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The Process-Centered Organization: Oh, For A Crisis

In their May Column Alan Ramias and Cherie Wilkins discussed process-centered organizations (PCO) that take a slow, gradual approach. In this Column they focus on organizations that become process-centered because they are in deep trouble. They explore the critical elements that need to be in place in order for a stricken organization to move ahead to recovery, describing two different organizations that took a process centered approach in response to an initial crisis.

The Process-Centered Organization: The Long Road

In their February Column, Alan Ramias and Cherie Wilkins defined a process-centered organization (PCO) and gave an example of a company that became process-centered in a relatively short period of time. In this Column they reflect on the more frequently experienced approach—the long road. Read about the obstacles that one company encountered, their successes, and lessons learned.

The Process Centered Organization: Do You Know Where You’re Going?

In the first of a four-part series on the (PCO) Process-Centered Organization, Alan Ramias and Cherie Wilkins define the characteristics they believe must be in place for an organization to be “process-centered.” These characteristics are derived from their experiences working with organizations to help them develop and improve their BPM programs. Acknowledging that some readers may wonder if any organization has ever reached their ideal PCO, the authors describe an actual case in which a wealth management bank successfully achieves that ideal.

Who is responsible for process performance?

In their May 2010 Column on process performance measurement, Alan Ramias and Cherie Wilkins provided some principles to avoid complications in creating effective process performance measurement systems. In their September Column they provided a tool for identifying appropriate process metrics linked to both customer and business requirements. In this, the third and final Column in their series, the authors address the issue of who is responsible for process performance. These three Columns provide an invaluable reference for all who are engaged in this important work.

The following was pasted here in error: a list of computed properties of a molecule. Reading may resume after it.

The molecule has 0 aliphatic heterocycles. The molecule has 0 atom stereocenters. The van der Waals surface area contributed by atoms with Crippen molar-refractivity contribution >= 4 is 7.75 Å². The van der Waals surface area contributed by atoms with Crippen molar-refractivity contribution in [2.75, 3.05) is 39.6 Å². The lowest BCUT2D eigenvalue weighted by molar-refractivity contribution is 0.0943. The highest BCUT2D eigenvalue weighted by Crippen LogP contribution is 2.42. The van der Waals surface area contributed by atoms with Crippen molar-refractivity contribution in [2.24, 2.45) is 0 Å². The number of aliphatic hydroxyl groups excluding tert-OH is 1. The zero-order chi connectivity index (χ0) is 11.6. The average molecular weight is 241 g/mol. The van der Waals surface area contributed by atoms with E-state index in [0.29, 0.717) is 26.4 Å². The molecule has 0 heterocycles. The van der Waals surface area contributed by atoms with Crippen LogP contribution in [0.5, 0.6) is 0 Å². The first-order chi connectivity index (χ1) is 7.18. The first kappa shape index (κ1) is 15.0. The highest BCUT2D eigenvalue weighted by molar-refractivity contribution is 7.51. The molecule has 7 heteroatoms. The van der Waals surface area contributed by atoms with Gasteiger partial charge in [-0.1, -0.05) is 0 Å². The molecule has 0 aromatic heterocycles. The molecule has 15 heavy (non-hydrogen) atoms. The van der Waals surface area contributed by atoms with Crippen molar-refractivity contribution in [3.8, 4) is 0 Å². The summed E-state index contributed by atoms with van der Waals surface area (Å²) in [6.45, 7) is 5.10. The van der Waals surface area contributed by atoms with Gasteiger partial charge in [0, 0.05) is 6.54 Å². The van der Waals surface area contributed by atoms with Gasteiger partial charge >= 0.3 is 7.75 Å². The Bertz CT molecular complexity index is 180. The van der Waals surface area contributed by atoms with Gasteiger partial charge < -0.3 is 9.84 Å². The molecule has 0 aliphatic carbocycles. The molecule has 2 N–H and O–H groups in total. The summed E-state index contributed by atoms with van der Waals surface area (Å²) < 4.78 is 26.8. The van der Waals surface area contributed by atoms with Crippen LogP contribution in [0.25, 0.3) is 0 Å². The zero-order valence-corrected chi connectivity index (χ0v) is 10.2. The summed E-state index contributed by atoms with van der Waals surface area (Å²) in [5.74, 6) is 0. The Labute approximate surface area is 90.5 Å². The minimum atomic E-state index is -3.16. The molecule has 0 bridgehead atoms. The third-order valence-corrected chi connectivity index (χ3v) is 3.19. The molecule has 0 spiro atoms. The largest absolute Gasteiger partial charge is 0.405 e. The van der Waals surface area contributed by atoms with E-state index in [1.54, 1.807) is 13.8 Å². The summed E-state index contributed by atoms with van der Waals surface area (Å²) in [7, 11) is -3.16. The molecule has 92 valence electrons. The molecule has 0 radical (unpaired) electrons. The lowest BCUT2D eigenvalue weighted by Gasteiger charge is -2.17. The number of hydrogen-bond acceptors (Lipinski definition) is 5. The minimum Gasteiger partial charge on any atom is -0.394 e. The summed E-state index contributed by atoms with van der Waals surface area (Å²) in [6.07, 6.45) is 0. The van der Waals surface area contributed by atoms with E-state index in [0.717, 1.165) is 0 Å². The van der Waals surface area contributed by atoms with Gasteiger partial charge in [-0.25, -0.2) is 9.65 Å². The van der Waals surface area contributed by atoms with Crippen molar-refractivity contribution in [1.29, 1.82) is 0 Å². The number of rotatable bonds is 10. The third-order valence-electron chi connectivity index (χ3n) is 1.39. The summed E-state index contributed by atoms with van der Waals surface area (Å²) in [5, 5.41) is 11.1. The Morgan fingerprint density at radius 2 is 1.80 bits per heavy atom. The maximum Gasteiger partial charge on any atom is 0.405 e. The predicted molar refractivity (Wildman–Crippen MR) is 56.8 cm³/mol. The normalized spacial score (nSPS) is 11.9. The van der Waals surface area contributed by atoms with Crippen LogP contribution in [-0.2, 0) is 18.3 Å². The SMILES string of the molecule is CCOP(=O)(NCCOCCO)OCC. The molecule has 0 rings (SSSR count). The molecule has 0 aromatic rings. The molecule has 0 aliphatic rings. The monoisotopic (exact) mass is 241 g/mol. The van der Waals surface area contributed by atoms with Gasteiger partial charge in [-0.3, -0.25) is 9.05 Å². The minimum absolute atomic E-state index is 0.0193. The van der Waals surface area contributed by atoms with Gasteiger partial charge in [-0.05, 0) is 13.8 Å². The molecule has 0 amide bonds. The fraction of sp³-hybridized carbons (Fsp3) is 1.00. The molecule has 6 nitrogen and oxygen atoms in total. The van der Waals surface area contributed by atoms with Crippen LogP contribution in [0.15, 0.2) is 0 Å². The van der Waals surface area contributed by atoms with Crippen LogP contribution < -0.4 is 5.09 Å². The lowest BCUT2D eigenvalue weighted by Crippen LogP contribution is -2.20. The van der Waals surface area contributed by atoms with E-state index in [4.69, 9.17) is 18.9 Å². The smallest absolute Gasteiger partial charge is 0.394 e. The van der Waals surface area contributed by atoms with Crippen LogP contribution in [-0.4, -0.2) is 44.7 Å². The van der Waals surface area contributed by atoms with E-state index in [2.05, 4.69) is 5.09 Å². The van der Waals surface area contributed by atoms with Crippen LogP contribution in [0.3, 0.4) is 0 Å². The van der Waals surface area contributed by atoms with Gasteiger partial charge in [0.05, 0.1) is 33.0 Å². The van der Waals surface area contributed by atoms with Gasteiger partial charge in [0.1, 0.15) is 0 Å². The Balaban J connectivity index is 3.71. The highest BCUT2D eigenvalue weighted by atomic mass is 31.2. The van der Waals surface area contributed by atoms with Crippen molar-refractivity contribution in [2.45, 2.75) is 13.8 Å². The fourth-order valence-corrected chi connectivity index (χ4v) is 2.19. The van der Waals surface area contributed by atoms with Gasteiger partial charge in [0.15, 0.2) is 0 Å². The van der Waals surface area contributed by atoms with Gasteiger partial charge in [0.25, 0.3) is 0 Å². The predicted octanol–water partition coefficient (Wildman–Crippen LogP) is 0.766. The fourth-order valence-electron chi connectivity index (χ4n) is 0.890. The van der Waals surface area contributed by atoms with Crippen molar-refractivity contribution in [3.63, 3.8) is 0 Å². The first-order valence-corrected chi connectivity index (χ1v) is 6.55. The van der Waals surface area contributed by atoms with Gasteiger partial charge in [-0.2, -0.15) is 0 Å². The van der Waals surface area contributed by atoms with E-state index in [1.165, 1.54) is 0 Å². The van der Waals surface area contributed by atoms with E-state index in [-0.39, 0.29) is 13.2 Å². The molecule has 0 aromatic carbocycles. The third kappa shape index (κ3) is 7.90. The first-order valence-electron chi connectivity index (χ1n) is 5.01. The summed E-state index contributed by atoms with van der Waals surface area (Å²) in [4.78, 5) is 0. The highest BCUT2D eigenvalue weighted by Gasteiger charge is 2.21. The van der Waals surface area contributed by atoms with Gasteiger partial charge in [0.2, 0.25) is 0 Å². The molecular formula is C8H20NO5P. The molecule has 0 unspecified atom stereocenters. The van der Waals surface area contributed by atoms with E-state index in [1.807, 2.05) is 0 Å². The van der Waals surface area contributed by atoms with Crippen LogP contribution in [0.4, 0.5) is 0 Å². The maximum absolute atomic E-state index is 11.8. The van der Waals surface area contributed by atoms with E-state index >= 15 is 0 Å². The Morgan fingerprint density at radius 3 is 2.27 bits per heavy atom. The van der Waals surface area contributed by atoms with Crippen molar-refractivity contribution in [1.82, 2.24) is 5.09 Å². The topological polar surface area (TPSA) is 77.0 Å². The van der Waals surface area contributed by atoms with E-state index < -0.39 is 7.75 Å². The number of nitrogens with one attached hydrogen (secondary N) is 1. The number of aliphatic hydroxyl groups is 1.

Building Metrics for a Process

In their May Column, Alan Ramias and Cherie Wilkins began a series on process metrics. They cite some of the recurring problems and pitfalls they have encountered in working with clients, including: creating metrics that were unlinked to management of the business; creating disorganized piles of metrics instead of a logical set; measuring too much, too little, or the wrong things. In this Column, they address remedies for some of the most significant problems. They describe the guidelines they follow in creating process metrics and apply those guidelines using a tool for identifying the right process metrics.

The Role of the Performance Architect

In two previous Columns on process ownership Alan Ramias and Cherie Wilkins discussed various approaches to process ownership and what process owners actually do. In this, the final installment in the series, they focus on the critical role of the performance architect. Broadly speaking, process owners should be managing while performance architects carry out the tasks that enable the process owners to manage. Combined, these three Columns offer an excellent reference for defining the roles and responsibilities of process owners versus those of process architects.

Measuring Process Performance

One of the most important – but frequently most challenging and vexing – aspects of installing business process management in an organization is metrics. There is seldom much argument anymore about the necessity of having metrics at the process level to enable process owners and performing teams alike to monitor performance, diagnose variation, and make effective course corrections. Once a business process has been created or redesigned, measurement of process performance is critical. Measurement can be used to ensure the process is installed properly, produces desired results, and design integrity is maintained. Ongoing measurement is the basis for continuous improvement.

What do Process Owners do?

In our last column, we described various approaches to process ownership that we have seen established, with varying degrees of success, in different companies. Our focus was primarily on the organizational position of the role (a senior executive, a staff, a line manager, and so on) and the amount of authority accorded the position (control of process design, process performance, or both, or neither).

Varieties of Process Ownership

Process ownership (and with it, process management) has been at least attempted, and in some cases successfully established, in many organizations since the concept was first described in the book Improving Performance: How to Manage the White Space on the Organization Chart by Geary Rummler and Alan Brache back in 1990.

The Two Performers: People and Technology

There are two types of performers that do the work of organizations – people and technology. They can perform work independent of each other, but often perform the work together as a human-technology team.